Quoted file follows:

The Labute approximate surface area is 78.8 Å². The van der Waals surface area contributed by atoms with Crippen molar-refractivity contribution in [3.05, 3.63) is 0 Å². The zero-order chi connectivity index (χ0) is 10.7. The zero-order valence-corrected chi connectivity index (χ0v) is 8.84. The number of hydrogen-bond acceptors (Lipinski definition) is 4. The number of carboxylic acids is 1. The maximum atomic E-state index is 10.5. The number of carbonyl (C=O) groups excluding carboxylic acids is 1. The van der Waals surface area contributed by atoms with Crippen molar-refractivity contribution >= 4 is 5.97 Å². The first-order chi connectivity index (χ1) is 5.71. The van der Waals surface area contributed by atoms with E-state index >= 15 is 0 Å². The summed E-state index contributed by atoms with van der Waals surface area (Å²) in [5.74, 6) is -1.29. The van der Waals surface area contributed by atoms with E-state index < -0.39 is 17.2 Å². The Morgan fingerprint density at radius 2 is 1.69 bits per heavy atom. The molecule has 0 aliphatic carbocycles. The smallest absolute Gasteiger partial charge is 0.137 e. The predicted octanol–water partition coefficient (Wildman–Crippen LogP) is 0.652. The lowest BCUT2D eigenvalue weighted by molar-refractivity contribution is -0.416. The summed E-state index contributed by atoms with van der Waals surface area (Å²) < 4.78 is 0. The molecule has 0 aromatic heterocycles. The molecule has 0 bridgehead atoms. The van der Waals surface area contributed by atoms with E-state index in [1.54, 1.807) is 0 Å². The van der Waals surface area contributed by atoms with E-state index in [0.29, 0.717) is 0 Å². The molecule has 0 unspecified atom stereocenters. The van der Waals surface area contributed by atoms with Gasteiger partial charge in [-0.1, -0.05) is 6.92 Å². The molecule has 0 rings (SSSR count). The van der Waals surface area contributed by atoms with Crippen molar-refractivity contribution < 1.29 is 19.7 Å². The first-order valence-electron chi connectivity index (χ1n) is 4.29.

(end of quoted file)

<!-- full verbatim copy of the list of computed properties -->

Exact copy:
The Labute approximate surface area is 78.8 Å². The van der Waals surface area contributed by atoms with Crippen molar-refractivity contribution in [3.05, 3.63) is 0 Å². The zero-order chi connectivity index (χ0) is 10.7. The zero-order valence-corrected chi connectivity index (χ0v) is 8.84. The number of hydrogen-bond acceptors (Lipinski definition) is 4. The number of carboxylic acids is 1. The maximum atomic E-state index is 10.5. The number of carbonyl (C=O) groups excluding carboxylic acids is 1. The van der Waals surface area contributed by atoms with Crippen molar-refractivity contribution >= 4 is 5.97 Å². The first-order chi connectivity index (χ1) is 5.71. The van der Waals surface area contributed by atoms with E-state index >= 15 is 0 Å². The summed E-state index contributed by atoms with van der Waals surface area (Å²) in [5.74, 6) is -1.29. The van der Waals surface area contributed by atoms with E-state index < -0.39 is 17.2 Å². The Morgan fingerprint density at radius 2 is 1.69 bits per heavy atom. The molecule has 0 aliphatic carbocycles. The smallest absolute Gasteiger partial charge is 0.137 e. The predicted octanol–water partition coefficient (Wildman–Crippen LogP) is 0.652. The lowest BCUT2D eigenvalue weighted by molar-refractivity contribution is -0.416. The summed E-state index contributed by atoms with van der Waals surface area (Å²) < 4.78 is 0. The molecule has 0 aromatic heterocycles. The molecule has 0 bridgehead atoms. The van der Waals surface area contributed by atoms with E-state index in [1.54, 1.807) is 0 Å². The van der Waals surface area contributed by atoms with E-state index in [0.29, 0.717) is 0 Å². The molecule has 0 unspecified atom stereocenters. The van der Waals surface area contributed by atoms with Gasteiger partial charge in [-0.1, -0.05) is 6.92 Å². The molecule has 0 rings (SSSR count). The van der Waals surface area contributed by atoms with Crippen molar-refractivity contribution < 1.29 is 19.7 Å². The first-order valence-electron chi connectivity index (χ1n) is 4.29.